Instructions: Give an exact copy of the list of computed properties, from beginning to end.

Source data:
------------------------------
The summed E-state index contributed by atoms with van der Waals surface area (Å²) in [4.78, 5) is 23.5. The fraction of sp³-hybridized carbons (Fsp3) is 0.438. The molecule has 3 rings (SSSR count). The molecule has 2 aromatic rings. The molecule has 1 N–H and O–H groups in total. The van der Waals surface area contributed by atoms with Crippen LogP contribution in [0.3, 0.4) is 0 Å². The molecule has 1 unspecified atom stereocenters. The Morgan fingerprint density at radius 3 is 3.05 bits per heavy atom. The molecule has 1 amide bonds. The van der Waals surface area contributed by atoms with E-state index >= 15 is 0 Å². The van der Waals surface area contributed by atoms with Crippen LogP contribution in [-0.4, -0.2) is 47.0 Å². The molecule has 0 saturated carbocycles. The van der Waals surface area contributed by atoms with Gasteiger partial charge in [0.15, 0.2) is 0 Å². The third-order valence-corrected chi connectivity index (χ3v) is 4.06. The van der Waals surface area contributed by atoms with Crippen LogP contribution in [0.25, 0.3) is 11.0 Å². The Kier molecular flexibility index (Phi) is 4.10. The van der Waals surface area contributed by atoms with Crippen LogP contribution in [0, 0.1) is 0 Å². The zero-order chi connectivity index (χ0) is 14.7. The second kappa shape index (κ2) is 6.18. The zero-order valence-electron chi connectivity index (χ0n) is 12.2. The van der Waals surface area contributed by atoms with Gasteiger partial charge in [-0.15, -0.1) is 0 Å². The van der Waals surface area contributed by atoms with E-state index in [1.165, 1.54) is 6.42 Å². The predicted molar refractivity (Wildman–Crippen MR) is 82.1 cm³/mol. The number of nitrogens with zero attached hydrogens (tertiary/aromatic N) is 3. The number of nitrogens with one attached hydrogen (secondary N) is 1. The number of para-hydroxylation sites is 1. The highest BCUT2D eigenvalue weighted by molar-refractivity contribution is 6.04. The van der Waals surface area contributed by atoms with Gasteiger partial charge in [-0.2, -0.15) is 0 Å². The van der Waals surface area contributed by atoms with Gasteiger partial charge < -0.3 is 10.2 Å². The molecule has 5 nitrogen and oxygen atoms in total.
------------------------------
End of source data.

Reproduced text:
The summed E-state index contributed by atoms with van der Waals surface area (Å²) in [4.78, 5) is 23.5. The fraction of sp³-hybridized carbons (Fsp3) is 0.438. The molecule has 3 rings (SSSR count). The molecule has 2 aromatic rings. The molecule has 1 N–H and O–H groups in total. The van der Waals surface area contributed by atoms with Crippen LogP contribution in [0.3, 0.4) is 0 Å². The molecule has 1 unspecified atom stereocenters. The Morgan fingerprint density at radius 3 is 3.05 bits per heavy atom. The molecule has 1 amide bonds. The van der Waals surface area contributed by atoms with E-state index >= 15 is 0 Å². The van der Waals surface area contributed by atoms with Crippen LogP contribution in [-0.4, -0.2) is 47.0 Å². The molecule has 0 saturated carbocycles. The van der Waals surface area contributed by atoms with Gasteiger partial charge in [0.15, 0.2) is 0 Å². The third-order valence-corrected chi connectivity index (χ3v) is 4.06. The van der Waals surface area contributed by atoms with Crippen LogP contribution in [0.25, 0.3) is 11.0 Å². The Kier molecular flexibility index (Phi) is 4.10. The van der Waals surface area contributed by atoms with Crippen LogP contribution in [0, 0.1) is 0 Å². The zero-order chi connectivity index (χ0) is 14.7. The second kappa shape index (κ2) is 6.18. The zero-order valence-electron chi connectivity index (χ0n) is 12.2. The van der Waals surface area contributed by atoms with Gasteiger partial charge in [-0.15, -0.1) is 0 Å². The van der Waals surface area contributed by atoms with E-state index in [1.165, 1.54) is 6.42 Å². The predicted molar refractivity (Wildman–Crippen MR) is 82.1 cm³/mol. The number of nitrogens with zero attached hydrogens (tertiary/aromatic N) is 3. The number of nitrogens with one attached hydrogen (secondary N) is 1. The number of para-hydroxylation sites is 1. The highest BCUT2D eigenvalue weighted by molar-refractivity contribution is 6.04. The van der Waals surface area contributed by atoms with Gasteiger partial charge in [-0.2, -0.15) is 0 Å². The van der Waals surface area contributed by atoms with Gasteiger partial charge < -0.3 is 10.2 Å². The molecule has 5 nitrogen and oxygen atoms in total.